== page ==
My daughter suffers from very dry eyes and red eyelids. Over the years, they have been intermittently inflamed and have become swollen and infected. She now she can’t wear contact lenses or makeup. Her wedding is coming up soon and she is very worried. Recently, her doctor diagnosed her with blepharitis. Do you have any advice?
Blepharitis is a chronic (long-term) inflammatory disease that affects the edges of the eyelids, particularly the eyelash follicles. As a result, many people lose their eyelashes, which affects their appearance. But more important than this, eyelashes perform a vital function: they protect the sensitive surface of the eye from irritants such as dust, sand, insects and other foreign bodies.
Weakened and vulnerable eyelids can become infected with bacteria in the environment, and this can produce a thick discharge of mucus, making the edges of the eyelids red and sore. The surface of the eye can also become infected and cause conjunctivitis, which can make the eyes red, itchy, and feel gritty. The irritation can cause a sensitivity, usually a stinging sensation, to bright light, which is why patients often wear sunglasses. In the mornings, the eyelids may be sticky together because the thick mucus has dried and crusted over. The area may also be sore and itchy, and the hair follicles may swell to form small bulbous cysts or styes, which are painful and unsightly.
As your daughter fears, one of the hardest things to deal with is the reactions of others. Perhaps because the condition is so obvious, they feel compelled to ask some pretty silly questions.
Conventional therapy usually consists of antibiotics or steroids, either taken by mouth or applied to the eyes. This can provide some temporary relief, but tends to be frustrating because the problem recurs to an extreme extent.
Blepharitis is considered an autoimmune condition, which is where the body’s immune system turns against itself, attempting its own normal function of fighting off foreign bodies and particles, including infection. Also, somehow the tissue on the edge of the eyelids, which is fibrous and like a very fragile form of cartilage, changes its biochemical structure, which throws the immune system off balance.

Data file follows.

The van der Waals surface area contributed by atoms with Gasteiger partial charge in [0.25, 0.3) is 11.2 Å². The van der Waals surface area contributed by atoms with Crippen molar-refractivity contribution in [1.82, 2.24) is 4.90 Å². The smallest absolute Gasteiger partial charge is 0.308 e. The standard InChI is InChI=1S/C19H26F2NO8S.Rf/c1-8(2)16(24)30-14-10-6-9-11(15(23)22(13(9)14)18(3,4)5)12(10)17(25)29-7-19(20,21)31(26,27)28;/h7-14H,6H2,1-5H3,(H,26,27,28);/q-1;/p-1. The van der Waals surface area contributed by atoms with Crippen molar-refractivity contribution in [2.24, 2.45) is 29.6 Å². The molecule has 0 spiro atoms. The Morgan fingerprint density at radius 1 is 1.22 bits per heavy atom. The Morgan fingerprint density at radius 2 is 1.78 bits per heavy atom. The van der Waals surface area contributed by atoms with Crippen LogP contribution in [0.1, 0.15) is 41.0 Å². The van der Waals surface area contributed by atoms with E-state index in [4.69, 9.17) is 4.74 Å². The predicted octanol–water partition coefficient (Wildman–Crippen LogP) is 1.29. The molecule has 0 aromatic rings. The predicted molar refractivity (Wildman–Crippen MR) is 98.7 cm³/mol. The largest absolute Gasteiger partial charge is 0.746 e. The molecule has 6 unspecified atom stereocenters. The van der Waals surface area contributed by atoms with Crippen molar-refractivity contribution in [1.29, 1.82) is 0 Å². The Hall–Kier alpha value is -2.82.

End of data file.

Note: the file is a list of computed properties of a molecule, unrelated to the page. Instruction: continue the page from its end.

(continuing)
In my experience, paying attention to overall health and wellness is vital to supporting the immune system. Changes are good ones that will then self-regulate and help heal damaged eyes.
The general principle is to eat foods that are easy to digest and improve overall energy, and avoid foods that are known to harm the body.
* Choose fresh, healthy foods, preferably organic, that contain as few additives as possible. Eat at least five servings of fresh vegetables and non-citrus fruits a day. For a month, drink a glass of carrot, apple and ginger juice every day.
* Avoid yeast products (linked to candida overgrowth, intestinal fermentation, and symptoms of fatigue, bloating, and digestive problems, which deplete the body of energy); citrus fruits and other acidic foods (which increase acid in the stomach, causing digestion and slowing or blocking the digestive process and absorption of nutrients); alcohol, coffee, excess sugar, canned and processed products, spicy dishes, and fungal foods, including vinegar, mushrooms, and blue cheese.
* To build immunity, take one BioEnergy capsule twice a day for two months; half a teaspoon of kolonji oil with a little manuka honey every day and 15 mg of zinc every other day.
* To improve digestion and nutrient absorption, soak two twigs of kadu and one-third of a teaspoon of kariatu powder in hot water overnight, strain, and drink on an empty stomach in the morning, every day for two months . If you find it too bitter, add a bit of manuka honey.
to calm your eyes
* Put two drops of pure organic rose water in the eyes before bed every night for a month.
* Help heal your eyes by rubbing the palms of your hands together until warm, then cover your eye area with them. Repeat this three to five times, three times a day.
Consult a qualified homeopath and/or naturopath.